Tangkoko: A Wallacean Wonderland

First published in Sanctuary Asia, Vol. 40 No. 8, August 2020

Text by Mita Dutta, Photographs by Pinak Dutta 

I was more than looking forward to my visit to Tangkoko. Apart from being a nature reserve that belonged to the biogeographical sub-region of Wallacea – the biological transition zone between Asian and Australian fauna – it is home to three volcanoes – Mt. Tangkoko, the parasitic ash cone of Batuangus and the twin peaks of Duasudara… all dormant.  

The Tangkoko-Duasudara Nature Reserve is the largest intact rainforest in Minahasa, the northernmost regency on the Indonesian island of Sulawesi. The Wallace Line (designated by Alfred Russel Wallace, the Father of evolutionary biogeography in 1859) that runs through Indonesia between Bali and Lombok, and between Borneo and Sulawesi, makes the area conducive to a spectacular mix of biodiversity, some uniquely evolved on account of complete isolation. The rolling hills and forested valleys of the reserve are inhabited by at least 127 mammal, 233 bird and 104 reptile and amphibian species, of which a majority are endemic to the island. Some of the species are particularly threatened due to habitat loss and fragmentation. This includes the black-crested macaque of which about 5,500 remain on the island, spectral tarsier, Sulawesi bear cuscus, Sulawesi dwarf cuscus, and birds such as the Knobbed Hornbill, Sulawesi Hornbill and Maleo. Tangkoko is also an important habitat for fruit bats. The Sulawesi island has 22 recorded species, including many rare and peculiar forms. The two commonly seen species are the Sulawesi rousette and lesser dog-faced fruit bat.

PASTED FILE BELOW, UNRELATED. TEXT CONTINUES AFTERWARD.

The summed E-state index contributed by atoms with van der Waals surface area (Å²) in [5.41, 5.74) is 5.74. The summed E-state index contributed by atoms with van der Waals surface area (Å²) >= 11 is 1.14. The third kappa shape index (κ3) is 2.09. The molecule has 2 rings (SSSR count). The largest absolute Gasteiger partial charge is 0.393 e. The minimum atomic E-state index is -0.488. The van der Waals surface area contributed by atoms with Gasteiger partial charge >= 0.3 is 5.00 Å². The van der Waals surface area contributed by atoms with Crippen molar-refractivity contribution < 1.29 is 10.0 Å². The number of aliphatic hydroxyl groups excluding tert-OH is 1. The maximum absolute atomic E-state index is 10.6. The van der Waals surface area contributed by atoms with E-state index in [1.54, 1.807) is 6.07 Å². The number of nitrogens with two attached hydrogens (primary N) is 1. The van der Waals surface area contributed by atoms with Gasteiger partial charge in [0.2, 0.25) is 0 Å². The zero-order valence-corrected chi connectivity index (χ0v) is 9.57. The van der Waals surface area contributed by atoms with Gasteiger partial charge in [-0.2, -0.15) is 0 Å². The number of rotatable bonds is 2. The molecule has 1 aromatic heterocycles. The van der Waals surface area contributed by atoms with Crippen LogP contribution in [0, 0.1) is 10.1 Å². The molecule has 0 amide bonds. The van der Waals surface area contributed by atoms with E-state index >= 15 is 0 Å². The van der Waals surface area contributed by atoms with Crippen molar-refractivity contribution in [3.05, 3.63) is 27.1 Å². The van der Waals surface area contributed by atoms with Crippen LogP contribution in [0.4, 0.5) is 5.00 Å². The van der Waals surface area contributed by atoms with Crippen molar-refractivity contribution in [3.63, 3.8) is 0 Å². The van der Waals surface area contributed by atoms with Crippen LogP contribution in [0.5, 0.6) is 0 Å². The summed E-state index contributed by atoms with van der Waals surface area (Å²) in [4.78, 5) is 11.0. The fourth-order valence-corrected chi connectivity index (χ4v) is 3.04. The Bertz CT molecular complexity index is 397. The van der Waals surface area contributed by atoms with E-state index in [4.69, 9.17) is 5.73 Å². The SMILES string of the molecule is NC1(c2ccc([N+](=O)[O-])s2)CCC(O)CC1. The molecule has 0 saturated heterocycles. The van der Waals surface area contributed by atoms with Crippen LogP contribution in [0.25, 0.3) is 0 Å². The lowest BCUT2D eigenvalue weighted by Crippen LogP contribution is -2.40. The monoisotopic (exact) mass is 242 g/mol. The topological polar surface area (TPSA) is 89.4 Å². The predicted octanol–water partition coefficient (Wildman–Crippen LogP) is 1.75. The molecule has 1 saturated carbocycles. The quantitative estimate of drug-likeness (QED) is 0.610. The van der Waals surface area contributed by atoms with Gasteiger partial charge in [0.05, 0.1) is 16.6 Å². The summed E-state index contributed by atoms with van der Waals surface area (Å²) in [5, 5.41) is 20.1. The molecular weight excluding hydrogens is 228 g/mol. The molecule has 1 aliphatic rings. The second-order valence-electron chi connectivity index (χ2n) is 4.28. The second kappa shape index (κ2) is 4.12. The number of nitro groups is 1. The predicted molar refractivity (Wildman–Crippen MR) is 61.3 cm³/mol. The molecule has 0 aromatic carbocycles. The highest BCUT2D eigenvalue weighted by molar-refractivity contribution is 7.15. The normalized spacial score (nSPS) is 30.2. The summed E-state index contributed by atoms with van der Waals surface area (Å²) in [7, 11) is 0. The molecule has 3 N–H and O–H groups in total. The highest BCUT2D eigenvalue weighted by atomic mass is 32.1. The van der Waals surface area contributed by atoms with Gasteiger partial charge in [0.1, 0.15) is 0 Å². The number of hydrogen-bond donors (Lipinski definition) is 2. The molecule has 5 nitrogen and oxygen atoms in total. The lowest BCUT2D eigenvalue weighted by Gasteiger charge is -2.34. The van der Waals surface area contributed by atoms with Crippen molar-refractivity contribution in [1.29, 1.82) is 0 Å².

The History of Tangkoko  
In 1919, the first conservation area was established at Mount Tangkoko. In 1978, the Duasudara area was included, and later in 1981, Batuangus and Batuputih were included too; the total area of the reserve is now 8,890 ha. Local and tourist visits are restricted only to the Batuputih region of the reserve. Between 1978 and 1993, habitat destruction and incessant hunting took a toll on wildlife in the forests around the volcano. As a result, the black-crested macaque population fell by approximately 75 per cent, and so did that of the endemic bird Maleo Macrocephalon maleo and the bear cuscus, falling by as much as 90 and 95 per cent respectively.  

Into the Forest  

The entrance to the park is through a quaint fishing village by the sea called Batuputih. The main occupation for people is, not surprisingly, fishing and fish trading. What is surprising is that except for those involved as guides in the nature reserve and locals running homestays, few others seem to be aware of the biodiverse cornucopia they live in.  

The October noon sky was overcast when we reached ‘Tangkoko Hill’, our home in Batuputih, close to the reserve’s entrance. A heavy shower followed as we enjoyed our lunch of fried local fish, chicken in traditional sweet soya sauce, batter-fried tofu with rice and fresh juicy papaya as dessert. It had rained in Tangkoko after two entirely dry months. Once the rain abated, as advised by our tour guide, we set out on our excursion armed with our camera, binoculars, water and torch. Our local guide was Mary (a man) from the Batuputih village. We drove to the entrance and then began the trek. Though it was steadily drizzling by now, not a drop penetrated through the thick forest canopy.  

Located at the northeastern tip of Indonesia’s Sulawesi island, the Tangkoko- Duasudara Nature Reserve spans 8,700 ha. of evergreen rainforest, largely comprising Palaquium genus trees.